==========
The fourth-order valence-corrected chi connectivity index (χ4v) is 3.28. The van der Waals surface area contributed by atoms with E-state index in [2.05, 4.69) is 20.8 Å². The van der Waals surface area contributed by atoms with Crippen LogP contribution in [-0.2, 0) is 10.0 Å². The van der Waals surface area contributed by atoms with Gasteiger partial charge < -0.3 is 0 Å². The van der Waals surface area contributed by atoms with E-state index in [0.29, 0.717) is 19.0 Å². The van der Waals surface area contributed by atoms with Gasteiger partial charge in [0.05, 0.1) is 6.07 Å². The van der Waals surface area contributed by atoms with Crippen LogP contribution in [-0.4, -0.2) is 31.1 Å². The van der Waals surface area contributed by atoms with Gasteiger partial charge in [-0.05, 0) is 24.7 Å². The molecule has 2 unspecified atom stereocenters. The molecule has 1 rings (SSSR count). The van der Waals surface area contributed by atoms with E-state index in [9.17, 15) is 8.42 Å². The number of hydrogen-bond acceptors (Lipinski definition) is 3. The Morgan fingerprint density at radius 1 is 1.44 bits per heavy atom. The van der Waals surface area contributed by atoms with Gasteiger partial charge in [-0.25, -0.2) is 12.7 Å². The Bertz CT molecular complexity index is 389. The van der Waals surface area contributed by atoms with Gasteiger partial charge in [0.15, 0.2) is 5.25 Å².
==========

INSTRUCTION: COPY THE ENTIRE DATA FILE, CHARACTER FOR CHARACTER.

The fourth-order valence-corrected chi connectivity index (χ4v) is 3.28. The van der Waals surface area contributed by atoms with E-state index in [2.05, 4.69) is 20.8 Å². The van der Waals surface area contributed by atoms with Crippen LogP contribution in [-0.2, 0) is 10.0 Å². The van der Waals surface area contributed by atoms with Gasteiger partial charge < -0.3 is 0 Å². The van der Waals surface area contributed by atoms with E-state index in [0.29, 0.717) is 19.0 Å². The van der Waals surface area contributed by atoms with Gasteiger partial charge in [0.05, 0.1) is 6.07 Å². The van der Waals surface area contributed by atoms with Crippen LogP contribution in [-0.4, -0.2) is 31.1 Å². The van der Waals surface area contributed by atoms with Gasteiger partial charge in [-0.05, 0) is 24.7 Å². The molecule has 2 unspecified atom stereocenters. The molecule has 1 rings (SSSR count). The van der Waals surface area contributed by atoms with E-state index in [9.17, 15) is 8.42 Å². The number of hydrogen-bond acceptors (Lipinski definition) is 3. The Morgan fingerprint density at radius 1 is 1.44 bits per heavy atom. The van der Waals surface area contributed by atoms with Gasteiger partial charge in [-0.25, -0.2) is 12.7 Å². The Bertz CT molecular complexity index is 389. The van der Waals surface area contributed by atoms with Gasteiger partial charge in [0.15, 0.2) is 5.25 Å².